Distance: 2 miles (easy)

Elevation: 15 feet (easy)

Pet Friendly: Yes

Good For: All ages

Bathrooms: Yes

Parking Fee: $5 day use fee.

Seasons: All

Popular: Very

Warnings: None

Three Corner Rock (Spring 2018)

Directions: Take I-84 to Cascade Locks and cross the Bridge Of The Gods ($2 toll). Take a right onto Hwy 14 and drive for a little over a half mile and take a right where it’s signed for Skamania Lodge. In .3 miles take a left onto Foster Creek Road. In about another mile take a left onto Red Bluff Road. Drive for about .6 miles (the road will turn to gravel) and keep right onto CG 2000. In just less than 2 miles take a left on CG 2000 at a junction. Follow the road for a little over 5.5 miles and go left at a junction with CG 2070. Drive another 2 miles and there is a 3 way junction, stay to the far left. The trailhead is about .3 miles on your right.

From the trailhead (make sure you start at the trailhead on the right side of the road) follow the trail as you steadily gain elevation. You will switchback three times as you climb the ridge. Avalanche lilies and vanilla leaf were in full bloom and there were even some lingering bleeding hearts left too. You will pass a short side trail that is somewhat overgrown and hard to pick out but it takes you to a great viewpoint of Mt. Adams.

      

      

At about the 1.5 mile mark you will come to a signed trail junction. Go right and follow the trail that is more evenly graded and will take you to an ATV road. Go right on the road (it’s not in great shape with large potholes and washouts, but it is still easy to walk on.) and follow it a short distance until you reach the top and see Three Corner Rock to your right.

      

      

Once at the top you will have amazing views of Mt. Hood, Mt. Jefferson, Mt. Adams, Mt. St. Helens, and Mt. Rainier! You will also be seeing Table Mountain, Dog Mountain, Wind Mountain and so much more! The beargrass was just starting to bloom but the paintbrush was in full bloom- it was beautiful. You can go all the way up Three Corner Rock (be cautious because the last little bit is kind of sketchy). Make sure you do this hike on a clear day, the 360 degree view is really what make this hike special. Head back out the way you came in.

      

      

Distance: 4 miles (easy)

Elevation: 950 feet (moderate/hard)

Pet Friendly: Yes

Good For: Most (may be too hard for young kids and older folks)

Bathrooms: None

Parking Fee: Washington Discover Pass

Seasons: Mid spring- Fall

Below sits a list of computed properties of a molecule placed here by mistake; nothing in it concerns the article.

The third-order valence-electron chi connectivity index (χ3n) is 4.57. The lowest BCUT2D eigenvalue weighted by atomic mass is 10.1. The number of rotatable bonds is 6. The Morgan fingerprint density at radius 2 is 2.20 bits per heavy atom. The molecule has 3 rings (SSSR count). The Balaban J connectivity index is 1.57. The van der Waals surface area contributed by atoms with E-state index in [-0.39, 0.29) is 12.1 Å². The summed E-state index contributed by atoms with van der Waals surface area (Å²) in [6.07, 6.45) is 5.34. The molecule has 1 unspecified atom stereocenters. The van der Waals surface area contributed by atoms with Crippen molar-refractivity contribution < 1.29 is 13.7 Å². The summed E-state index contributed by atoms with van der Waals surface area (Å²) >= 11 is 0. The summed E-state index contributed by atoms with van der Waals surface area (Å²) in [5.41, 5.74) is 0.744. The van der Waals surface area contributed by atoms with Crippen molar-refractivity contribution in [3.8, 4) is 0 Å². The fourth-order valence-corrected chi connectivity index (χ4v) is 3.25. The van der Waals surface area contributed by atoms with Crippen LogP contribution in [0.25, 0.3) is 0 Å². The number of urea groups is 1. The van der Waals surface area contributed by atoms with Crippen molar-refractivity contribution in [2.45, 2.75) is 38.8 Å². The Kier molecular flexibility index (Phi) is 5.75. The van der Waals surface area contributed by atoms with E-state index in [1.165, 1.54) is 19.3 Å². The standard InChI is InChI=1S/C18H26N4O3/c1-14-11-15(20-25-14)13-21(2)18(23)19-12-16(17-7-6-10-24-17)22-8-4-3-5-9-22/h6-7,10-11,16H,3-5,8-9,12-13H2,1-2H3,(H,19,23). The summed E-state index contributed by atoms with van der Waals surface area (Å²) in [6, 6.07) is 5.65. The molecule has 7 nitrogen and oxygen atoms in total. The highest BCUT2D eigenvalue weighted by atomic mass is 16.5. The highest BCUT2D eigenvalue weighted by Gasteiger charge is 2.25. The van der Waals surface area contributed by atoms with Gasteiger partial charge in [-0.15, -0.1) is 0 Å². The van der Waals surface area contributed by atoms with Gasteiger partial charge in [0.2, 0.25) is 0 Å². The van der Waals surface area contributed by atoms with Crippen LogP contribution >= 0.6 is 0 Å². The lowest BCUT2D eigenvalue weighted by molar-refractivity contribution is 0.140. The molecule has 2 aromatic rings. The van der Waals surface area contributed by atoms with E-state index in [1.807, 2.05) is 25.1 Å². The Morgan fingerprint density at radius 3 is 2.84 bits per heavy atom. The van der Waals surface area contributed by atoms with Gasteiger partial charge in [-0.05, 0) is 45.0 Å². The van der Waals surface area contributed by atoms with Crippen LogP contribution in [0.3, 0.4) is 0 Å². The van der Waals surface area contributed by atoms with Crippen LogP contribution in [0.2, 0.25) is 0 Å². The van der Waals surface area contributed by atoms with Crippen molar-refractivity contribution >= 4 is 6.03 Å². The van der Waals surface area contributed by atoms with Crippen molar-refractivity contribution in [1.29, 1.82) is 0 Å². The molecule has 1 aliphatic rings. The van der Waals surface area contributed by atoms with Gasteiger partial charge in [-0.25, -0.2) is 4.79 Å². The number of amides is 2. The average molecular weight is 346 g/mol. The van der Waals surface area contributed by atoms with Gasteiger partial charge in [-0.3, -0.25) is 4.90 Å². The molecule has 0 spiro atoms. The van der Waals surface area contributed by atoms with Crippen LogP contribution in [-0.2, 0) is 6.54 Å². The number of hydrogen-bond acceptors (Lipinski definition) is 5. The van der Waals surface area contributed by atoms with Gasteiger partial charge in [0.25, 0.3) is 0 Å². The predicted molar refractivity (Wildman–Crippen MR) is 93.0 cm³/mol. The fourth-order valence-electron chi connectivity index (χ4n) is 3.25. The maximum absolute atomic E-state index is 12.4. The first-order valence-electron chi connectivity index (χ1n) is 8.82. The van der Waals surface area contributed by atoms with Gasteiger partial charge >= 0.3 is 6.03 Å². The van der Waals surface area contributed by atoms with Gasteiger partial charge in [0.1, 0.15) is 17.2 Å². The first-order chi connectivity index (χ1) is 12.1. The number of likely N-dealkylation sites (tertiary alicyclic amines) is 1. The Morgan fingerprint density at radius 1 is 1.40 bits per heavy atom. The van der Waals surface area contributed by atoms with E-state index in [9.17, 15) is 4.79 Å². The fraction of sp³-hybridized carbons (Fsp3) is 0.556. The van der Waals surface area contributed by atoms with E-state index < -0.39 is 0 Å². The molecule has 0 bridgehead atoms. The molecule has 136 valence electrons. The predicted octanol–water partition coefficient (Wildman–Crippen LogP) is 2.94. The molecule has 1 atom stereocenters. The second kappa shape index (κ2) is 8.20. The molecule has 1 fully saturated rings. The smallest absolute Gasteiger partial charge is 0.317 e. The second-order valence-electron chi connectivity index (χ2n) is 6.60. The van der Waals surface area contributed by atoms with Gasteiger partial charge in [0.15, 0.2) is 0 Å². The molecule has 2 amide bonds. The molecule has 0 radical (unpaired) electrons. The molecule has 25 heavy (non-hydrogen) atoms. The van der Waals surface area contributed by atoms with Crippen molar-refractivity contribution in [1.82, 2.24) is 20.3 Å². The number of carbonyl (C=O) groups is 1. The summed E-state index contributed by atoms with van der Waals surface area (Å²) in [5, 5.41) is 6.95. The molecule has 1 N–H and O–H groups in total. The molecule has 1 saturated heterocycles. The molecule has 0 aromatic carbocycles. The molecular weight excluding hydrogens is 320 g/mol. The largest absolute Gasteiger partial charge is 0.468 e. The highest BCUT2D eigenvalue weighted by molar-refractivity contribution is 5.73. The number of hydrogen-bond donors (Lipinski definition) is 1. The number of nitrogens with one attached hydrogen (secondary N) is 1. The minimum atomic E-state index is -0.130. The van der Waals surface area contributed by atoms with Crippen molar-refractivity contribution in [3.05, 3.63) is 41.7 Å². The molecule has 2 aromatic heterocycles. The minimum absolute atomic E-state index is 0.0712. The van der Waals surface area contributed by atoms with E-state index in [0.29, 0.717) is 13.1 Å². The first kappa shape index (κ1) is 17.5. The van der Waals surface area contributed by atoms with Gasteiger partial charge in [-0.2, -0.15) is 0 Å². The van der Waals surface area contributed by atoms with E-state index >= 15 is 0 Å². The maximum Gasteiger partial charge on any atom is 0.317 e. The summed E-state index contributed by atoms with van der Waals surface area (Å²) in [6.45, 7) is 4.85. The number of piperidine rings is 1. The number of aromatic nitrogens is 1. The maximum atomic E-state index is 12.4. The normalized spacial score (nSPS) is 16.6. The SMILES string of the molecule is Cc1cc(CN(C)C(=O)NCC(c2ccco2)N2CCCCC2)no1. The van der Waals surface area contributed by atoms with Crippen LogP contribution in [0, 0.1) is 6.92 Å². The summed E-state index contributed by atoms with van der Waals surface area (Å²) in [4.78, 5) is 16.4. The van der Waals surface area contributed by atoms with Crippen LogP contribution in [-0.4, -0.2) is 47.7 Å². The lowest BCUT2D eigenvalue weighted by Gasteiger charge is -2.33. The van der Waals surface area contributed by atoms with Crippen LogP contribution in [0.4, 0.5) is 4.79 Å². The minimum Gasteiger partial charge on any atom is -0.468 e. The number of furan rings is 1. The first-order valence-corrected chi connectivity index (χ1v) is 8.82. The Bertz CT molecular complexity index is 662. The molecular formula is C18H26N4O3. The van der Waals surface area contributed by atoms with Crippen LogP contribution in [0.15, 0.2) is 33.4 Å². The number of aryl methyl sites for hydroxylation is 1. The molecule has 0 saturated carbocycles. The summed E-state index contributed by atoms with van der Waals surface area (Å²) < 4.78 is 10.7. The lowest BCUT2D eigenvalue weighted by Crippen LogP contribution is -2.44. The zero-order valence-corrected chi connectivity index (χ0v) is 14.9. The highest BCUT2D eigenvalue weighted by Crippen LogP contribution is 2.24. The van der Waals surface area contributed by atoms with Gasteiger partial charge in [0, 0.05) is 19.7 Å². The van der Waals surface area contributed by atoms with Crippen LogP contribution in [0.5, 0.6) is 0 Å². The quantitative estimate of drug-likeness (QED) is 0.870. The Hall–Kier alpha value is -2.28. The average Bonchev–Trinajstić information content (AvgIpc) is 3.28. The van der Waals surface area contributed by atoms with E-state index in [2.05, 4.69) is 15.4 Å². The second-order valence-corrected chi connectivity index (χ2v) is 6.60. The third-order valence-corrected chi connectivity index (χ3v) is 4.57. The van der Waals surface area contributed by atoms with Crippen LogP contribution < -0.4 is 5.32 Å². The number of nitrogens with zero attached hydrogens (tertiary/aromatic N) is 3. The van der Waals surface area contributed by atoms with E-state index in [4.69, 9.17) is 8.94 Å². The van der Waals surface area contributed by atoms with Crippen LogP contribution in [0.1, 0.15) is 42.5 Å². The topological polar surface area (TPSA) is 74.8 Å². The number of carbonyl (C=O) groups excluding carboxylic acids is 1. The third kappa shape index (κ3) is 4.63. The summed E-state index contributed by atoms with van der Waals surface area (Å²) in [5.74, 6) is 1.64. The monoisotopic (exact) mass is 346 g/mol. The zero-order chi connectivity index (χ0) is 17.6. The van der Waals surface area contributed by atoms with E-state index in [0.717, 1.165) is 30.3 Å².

Popular: No

Warnings: None

University Falls (Spring 2018)

Directions: Take Highway 26 West and then get on Highway 6 (for Banks and Tillamook). After about 19 miles on Highway 6 take a left at the road for Rogers Camp. Go right at the split so you’re on Saddle Mountain Road. Follow the road staying right at the first few splits (they are signed for University Falls). When you come to a split in the middle of the road with a large stump stay left and quickly reach the trailhead on the right side of the road. It’s a gravel road with a few potholes but it’s pretty well maintained. Watch for logging trucks and ATV’s.

We always like to stop and check out this waterfall anytime we’re on the way to the coast. It’s a quick hike but it makes for a nice place to get out and stretch your legs a bit. Doesn’t hurt that the trail takes you to a pretty waterfall either!

      

From the trailhead get on the trail to the left and follow it as it heads uphill gradually. You will cross two ATV roads (keep a good eye out because they come flying around the corners) and the trail starts to go head downhill with a large clearcut off to the right.

      

Once the trail flattens out and starts to go away from the clearcut you will see a trail junction on the right and a colorful sign for University Falls to the left. Take the side trail just next to the sign and follow it a short distance to the waterfall. Head back out the way you came in.

      

Distance: .8 miles (easy)

Elevation: 200 feet (easy)

Pet Friendly: Yes

Good For: All ages

Bathrooms: None

Parking Fee: None

Seasons: All- it runs very low in the summer though.

Popular: No

Warnings: None